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Copyright industry opposes ISPs’ proposed regime

Comms Alliance has opened up the debate, and that’s a good thing

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Comment Given the reception to Australia’s ISPs’ proposal to trial a copyright infringement regime, you have to wonder if people understand what “proposal” actually means.

The ISPs offered their proposed for discussion at the end of last week, but judging by the reception the proposal has received, everyone seems to think it’s a fait accompli. It’s not: it’s a discussion paper, and while it’s generating buckets of discussion, it’s all at the level of surface froth.

According to a report in The Australian, rights-holder lobby the Australian Content Industry Group is whining that the scheme isn’t “fair and balanced” (without defining its specific complaint), while Foxtel wants offenders’ broadband connections rate-limited (a climb-down from the content industry’s long-standing “cut them off” demand).

Foxtel also accused the ISPs of somehow “violating the spirit” of the closed-door talks between the content industry and telcos that were convened by the Attorney-General. Since nobody except the participants knows the content of those talks, it’s impossible to know what “spirit” has been violated.

Which raises an interesting aspect of the ISPs’ proposal: it may not get off the ground, but since the Communications Alliance has made it clear that the paper is open for discussion, it may help expose more of the debate to the public eye.

The Comms Alliance has based its proposed mechanism on the assumption that most “freetards” are casual and accidental, rather than being hard-core I-don’t-care BitTorrent users.

This is indirectly supported by at least one item of evidence available to the public. According to the Australian Bureau of Statistics, Australia’s 10 million fixed and mobile broadband users downloaded around 8 GB per month, at the end of 2010.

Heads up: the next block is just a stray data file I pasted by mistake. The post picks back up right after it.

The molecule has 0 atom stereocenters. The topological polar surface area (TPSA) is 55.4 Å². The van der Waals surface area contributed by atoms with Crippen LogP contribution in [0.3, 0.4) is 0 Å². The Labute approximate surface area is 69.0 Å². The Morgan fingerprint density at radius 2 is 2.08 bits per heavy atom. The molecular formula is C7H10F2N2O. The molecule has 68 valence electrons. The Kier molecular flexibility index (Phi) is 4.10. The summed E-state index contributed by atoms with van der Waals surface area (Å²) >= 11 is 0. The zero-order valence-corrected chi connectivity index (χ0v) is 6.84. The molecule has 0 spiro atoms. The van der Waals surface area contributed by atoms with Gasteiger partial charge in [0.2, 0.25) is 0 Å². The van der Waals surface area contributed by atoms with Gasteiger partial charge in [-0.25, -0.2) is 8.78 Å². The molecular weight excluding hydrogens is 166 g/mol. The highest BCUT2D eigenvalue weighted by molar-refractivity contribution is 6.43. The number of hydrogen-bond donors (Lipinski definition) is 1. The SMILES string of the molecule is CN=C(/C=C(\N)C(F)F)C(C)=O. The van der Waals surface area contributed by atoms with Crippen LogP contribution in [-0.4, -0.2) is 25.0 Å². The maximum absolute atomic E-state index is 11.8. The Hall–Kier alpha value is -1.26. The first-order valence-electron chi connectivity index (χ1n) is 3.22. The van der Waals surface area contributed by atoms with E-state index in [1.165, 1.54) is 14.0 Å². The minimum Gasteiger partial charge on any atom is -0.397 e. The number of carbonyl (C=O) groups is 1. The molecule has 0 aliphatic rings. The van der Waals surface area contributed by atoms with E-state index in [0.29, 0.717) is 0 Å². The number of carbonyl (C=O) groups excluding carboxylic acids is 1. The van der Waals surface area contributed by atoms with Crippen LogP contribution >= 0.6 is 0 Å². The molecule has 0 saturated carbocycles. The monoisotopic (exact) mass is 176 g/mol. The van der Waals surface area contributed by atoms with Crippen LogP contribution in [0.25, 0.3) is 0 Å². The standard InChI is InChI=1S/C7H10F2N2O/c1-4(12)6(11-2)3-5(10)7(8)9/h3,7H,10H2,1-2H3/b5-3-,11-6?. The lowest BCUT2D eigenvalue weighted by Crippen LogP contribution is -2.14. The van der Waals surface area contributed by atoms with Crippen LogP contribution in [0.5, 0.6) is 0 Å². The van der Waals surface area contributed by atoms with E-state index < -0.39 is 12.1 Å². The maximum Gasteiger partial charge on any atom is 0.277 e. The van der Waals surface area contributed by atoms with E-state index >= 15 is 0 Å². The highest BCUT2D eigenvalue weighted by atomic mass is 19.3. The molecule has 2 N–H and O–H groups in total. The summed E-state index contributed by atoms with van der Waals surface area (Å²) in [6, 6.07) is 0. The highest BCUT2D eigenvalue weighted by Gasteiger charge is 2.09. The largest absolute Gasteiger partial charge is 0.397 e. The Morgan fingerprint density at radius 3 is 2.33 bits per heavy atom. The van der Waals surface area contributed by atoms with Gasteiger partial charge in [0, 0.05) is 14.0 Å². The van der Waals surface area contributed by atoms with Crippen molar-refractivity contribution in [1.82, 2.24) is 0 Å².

I’m not going to try and disentangle fixed and mobile downloads, nor residential and business users, but even allowing for a ±50 percent error, we can probably agree that most fixed broadband users come nowhere near consuming their monthly allowance.

Given the huge popularity of legal content like the ABC’s iView, and YouTube – which already has a mechanism for dealing with infringing content – the Comms Alliance’s belief that most infringers will stop if they’re asked nicely seems reasonable enough.

The industry doesn't agree. While it's impossible to know which "spirit" it thinks has been violated, it probably wants more punitive measures, at less cost to rights-holders.

The copyright industry is also ignoring a fairly simple legal question: as the law now stands, ISPs would be taking a considerable legal risk if they decided to start cutting users’ connections. Even if they were willing to take a “three strikes” approach, they need legislative support to do so.

If it happens at all, any such legislation will be a long time coming. The federal government has stated – more than once – that it’s going to wait for the outcome of the High Court appeal in the iiNet trial before it gets the ball rolling.

That hearing is listed to begin on November 30 – but parliament has already risen for the year. The House of Representatives is now out of action until next February, and it’s unlikely that the government would see AFACT’s demands as so urgent that it will bump whatever is on the schedule to try and put a “three strikes” regime on the agenda.

Nor would I be confident that any such legislation would have an easy passage.

Without legislation, rights holders have to seek an industry solution, and that takes us back to the ISPs’ proposal.

Rights holders could decide to stay out of the discussion process, choosing instead to carp from the sidelines, but that wouldn’t be a good look. Nor would it be good public relations to put submissions to the Alliance but demand that those submissions be kept private.

But if they put forward public submissions, then people like you and I will get a better understanding of the kinds of things that have so far only been spoken behind closed doors.

In that sense, the ISPs’ proposal is a good idea indeed: it offers the opportunity to flush all the arguments out into the open. ®

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